This passage indicates the power of perspective: on the one hand, the state are trying to legitimise the coup and distance the public from politics but on the other the police are arresting „indecents‟, thus subjecting the individual to political machinations. The narrator, therefore, asserts that politics in civil life is the enemy of justice. This becomes the major theme of the novel as Selim, a revolutionary leftist, falls in love with Meral, an apolitical and apathetic character who offers happiness to Selim but also an abandonment of his former political convictions.

The novel juxtaposes the revolution and love across two time spaces, pre-coup and post-coup. The novel thus reveals the changes in the politico-social world of Turkey brought about by the coup through minute focus on the lives of two young lovers. Meral and her parents represent the „ordinary person‟, railed against by Ağaoğlu, whose language and attitude towards Selim and other prisoners support the claims of Sibel Irzık, and ġükrü Argın: namely, that September 12th created a divide between prisoners and the rest of society. Through inner monologues Saniye Hanım, Meral‟s mother, reveals she is disappointed to see Hale, a friend of Meral highly influenced by politics. According to Saniye, women should stay out of politics because it makes them “sinister”. Likewise, she perceives politics as a “trouble” that children should be kept away from. It is significant that this happens as an inner monologue: it is doubly reflective of the nature of the petit bourgeois mentality shared by both Meral and her mother that their disapprovals should be made in their own heads, rather than being confrontational.

This mentality is a source of trouble for Selim. Whilst he is in love with Meral, he is disturbed by her lack of political drive. He criticises her for attending university – a right for which women fought – but now criticising female activists as “mannish” (Ibid.: 71) In contrast to the relationship with Meral, Selim also falls in love with Aygül, a highly political activist who attracts Selim through political companionship and shared passion. The contradiction in Selim‟s love interests is important within the novel: on the one hand, Selim has a clear admiration for female activists and a genuine sympathy for the difficulties they face in being political; on the other, however, his constant comparison of the two women repeats and strengthens the viewpoint of the dominant patriarchy.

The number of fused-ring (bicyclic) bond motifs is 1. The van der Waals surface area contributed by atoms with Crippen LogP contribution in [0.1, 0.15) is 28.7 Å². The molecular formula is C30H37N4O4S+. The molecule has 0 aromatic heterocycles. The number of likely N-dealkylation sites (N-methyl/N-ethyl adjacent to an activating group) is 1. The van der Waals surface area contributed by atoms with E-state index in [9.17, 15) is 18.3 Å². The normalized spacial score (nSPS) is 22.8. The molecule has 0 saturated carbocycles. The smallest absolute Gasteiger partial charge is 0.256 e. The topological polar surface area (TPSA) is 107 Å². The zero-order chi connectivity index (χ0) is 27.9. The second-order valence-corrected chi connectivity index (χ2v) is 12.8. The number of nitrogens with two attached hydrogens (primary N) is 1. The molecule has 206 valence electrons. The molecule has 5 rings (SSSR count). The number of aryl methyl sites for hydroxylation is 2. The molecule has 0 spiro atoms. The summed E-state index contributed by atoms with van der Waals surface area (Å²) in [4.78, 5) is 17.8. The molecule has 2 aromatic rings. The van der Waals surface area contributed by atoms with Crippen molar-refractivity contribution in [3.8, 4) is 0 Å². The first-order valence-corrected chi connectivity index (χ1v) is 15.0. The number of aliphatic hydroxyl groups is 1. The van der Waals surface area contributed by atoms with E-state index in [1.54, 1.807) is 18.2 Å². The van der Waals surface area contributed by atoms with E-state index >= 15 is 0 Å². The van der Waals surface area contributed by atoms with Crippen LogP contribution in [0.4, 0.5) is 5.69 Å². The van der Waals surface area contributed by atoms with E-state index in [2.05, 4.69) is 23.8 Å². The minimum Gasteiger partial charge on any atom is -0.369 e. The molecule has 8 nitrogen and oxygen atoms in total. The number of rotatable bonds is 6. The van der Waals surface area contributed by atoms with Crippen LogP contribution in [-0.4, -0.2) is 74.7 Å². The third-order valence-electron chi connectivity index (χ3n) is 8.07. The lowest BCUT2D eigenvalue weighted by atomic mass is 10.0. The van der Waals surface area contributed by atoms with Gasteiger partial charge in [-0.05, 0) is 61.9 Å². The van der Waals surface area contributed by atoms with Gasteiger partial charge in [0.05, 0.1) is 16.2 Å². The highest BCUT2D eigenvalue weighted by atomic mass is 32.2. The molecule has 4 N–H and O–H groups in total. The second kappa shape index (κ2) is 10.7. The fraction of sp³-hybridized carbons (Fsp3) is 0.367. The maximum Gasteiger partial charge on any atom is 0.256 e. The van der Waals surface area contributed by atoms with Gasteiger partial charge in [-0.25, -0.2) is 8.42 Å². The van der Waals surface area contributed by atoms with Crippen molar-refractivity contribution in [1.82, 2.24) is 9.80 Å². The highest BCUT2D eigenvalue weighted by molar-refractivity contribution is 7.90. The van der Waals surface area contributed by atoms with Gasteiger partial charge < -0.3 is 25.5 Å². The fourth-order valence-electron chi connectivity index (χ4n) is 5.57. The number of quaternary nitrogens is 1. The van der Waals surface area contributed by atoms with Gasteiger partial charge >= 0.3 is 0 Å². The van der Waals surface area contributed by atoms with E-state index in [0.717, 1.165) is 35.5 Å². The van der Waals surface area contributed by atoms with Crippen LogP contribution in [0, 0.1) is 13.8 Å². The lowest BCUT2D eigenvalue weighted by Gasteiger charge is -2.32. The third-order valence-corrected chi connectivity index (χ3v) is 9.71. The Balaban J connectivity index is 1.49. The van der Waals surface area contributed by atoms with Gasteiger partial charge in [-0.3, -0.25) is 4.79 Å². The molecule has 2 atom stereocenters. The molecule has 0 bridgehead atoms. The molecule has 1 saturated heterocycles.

The importance of this contradiction is that it cannot be resolved. Unlike the previous novel, there is no happy ending because the conflicts and contradictions raised by the text, and by extension society, have not been resolved. In a postmodern scene towards the end of the novel, the narrator focuses on a woman who is reading a book on a train. She is a mother whose son is in prison and she is reading Selim and Aygül‟s story. Whilst she is reading, a couple sit opposite to whom she recognizes as the characters from the book: “… The reality was not that she was reading a novel; what she thought she was reading was actually what she had lived!” (Ibid.: 171) The novel‟s denouement highlights this point in the form of a letter or a plea to the people of Istanbul:

Dear people of Istanbul! Seyit and AyĢen are in your city. In your district. In your neighbourhood or even in your street. For a long time, they‟ve been engaged in multiplying themselves. And mixing with you… They were the missing link that emerged years ago and could never be filled. They have never forgotten their lives with you. They‟ve always known it! If you ask, they can tell you what happened. And why they‟ve never spoken before. Come closer, a couple more steps and your September ciphers will be revealed (Ibid.: 183) This metatextual scene indicates the universality of the novel‟s message: the characters within the novel can be found everywhere. Whilst contradictions and problems remain, the most important act of resistance for a revolutionary is to help decipher the „September Code‟ which is keeping people silent.


This article attempts to demonstrate that “prison literature” embodies the emergence and, indeed, survival of voices that challenge the norms of post-coup society. Literary figures who condemned the works of authors in prison did write novels about September 12th: however, these works were constructed from outside and thus, from the same perspective as the state. Prison literature represents a fresh assessment of the abuse carried out by the state during the rule of the Junta which is uninhibited by the silence which marks the works of „literary‟ authors dealing with September 12th. The New Voices series should become the next important phase in Turkish literature‟s assessment of the 1980s coup as it offers the only chance to hear from the voices who actually suffered the consequences of political activism. To continue to ignore them, as the Turkish literary establishment has done to date, is to undermine both the freedom of literature and the freedom of the self.



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Die Gedichte von Simsek gingen sehr unter die Haut!

In einem Zazakischen Gedicht hat Hüseyin die Donau Mutter genannt. Ich kann mich nicht erinnern die Donau jemals als Mutter genannt gehört zu haben....[mehr]